Saturday, January 17, 2015

FLAG Art's DISTURBING INNOCENCE: Art or [Pre]Teen Bestiality?

I viewed the Disturbing Innocence exhibition at the The FLAG Art Foundation in Chelsea. The group exhibition was curated by artist Eric Fischl. Here's the description of the exhibit from the foundation's website:
Disturbing Innocence features over 50 historical and contemporary artists whose use of dolls, toys, mannequins, robots, and other surrogates forms a deep and powerfully expressive genre. The exhibition poses profound questions surrounding social constructs of youth, beauty, transformation, violence, sexuality, gender, identity, and loneliness. Inspired by Fischl’s own childhood in suburban Long Island, NY, and his early career as an artist working in New York City in the 1980’s, Disturbing Innocence presents a subversive and escapist world at odds with the values and pretensions of polite society.
At least three of the pieces in the exhibition are most relevant to this blog: Richard Prince's Spiritual America (1983), John Wesley's Caryn and Robin (1968), and Steve Gianakos' The Farm Had Been Rescinded Just A Month Earlier (2011).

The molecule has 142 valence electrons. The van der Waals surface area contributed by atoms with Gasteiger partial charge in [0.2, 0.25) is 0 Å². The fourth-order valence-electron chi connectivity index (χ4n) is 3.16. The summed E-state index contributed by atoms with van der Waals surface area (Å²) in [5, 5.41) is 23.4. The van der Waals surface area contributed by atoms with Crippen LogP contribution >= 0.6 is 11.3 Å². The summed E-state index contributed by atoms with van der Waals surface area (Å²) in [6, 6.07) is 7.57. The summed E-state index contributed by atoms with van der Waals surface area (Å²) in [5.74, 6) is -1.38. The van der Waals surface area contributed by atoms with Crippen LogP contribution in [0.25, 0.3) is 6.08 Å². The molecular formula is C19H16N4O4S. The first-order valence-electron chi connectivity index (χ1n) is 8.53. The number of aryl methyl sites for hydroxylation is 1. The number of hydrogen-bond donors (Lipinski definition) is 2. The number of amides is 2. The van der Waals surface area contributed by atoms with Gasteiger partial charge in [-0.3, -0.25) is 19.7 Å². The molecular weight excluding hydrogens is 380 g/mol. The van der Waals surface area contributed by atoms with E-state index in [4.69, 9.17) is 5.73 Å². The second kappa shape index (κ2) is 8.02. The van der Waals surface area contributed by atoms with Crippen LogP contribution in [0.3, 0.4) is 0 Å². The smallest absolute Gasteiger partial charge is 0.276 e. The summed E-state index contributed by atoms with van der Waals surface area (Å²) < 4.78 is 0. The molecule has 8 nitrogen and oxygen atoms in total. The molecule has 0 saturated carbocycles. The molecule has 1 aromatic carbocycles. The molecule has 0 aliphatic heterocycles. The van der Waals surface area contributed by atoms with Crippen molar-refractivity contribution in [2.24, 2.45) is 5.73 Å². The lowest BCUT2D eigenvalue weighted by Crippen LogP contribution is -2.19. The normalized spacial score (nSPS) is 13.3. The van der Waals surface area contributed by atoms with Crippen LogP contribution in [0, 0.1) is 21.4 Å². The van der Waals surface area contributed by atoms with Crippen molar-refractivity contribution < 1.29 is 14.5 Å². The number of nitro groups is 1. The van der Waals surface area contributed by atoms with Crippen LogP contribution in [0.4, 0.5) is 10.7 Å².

Richard Prince's Spiritual America (1983)

I wrote about Prince's nude photograph of 10-year-old Brooke Shields in The Allure of Nymphets. Prince's photograph of the nude pre-teen Shields was previously on display in Prince’s Spiritual America exhibit at the prestigious Guggenheim Museum. Interestingly,  Brooke’s mothers sold the photograph to Playboy Press for a whopping $450.

John Wesley's Caryn and Robin (1968)

John Wesley is a 86-year-old pop artist, and his piece shows two prepubescent girls in a lipstick lesbian erotic pose. 

Steve Gianakos' 
The Farm Had Been Rescinded Just A Month Earlier (2011)

And Gianakos is a 74-year-old artist who has other very provocative pieces of nymphets. Chris Bors of Art Voices wrote that this piece: 
"[...] depicts a girl with Kewpie doll style eyes reverse straddling a line of pigs that are eating out of a trough, while getting stimulated by one of their tails as a bird, cat and rooster look on." 
Clearly and possibly unfairly, the authorities have sided with art in the "Is it art or (child) pornography?" debate as it pertains to these pieces. 

Disturbing Innocence is on view on FLAG’s 9th and 10th floors until January 31, 2015.

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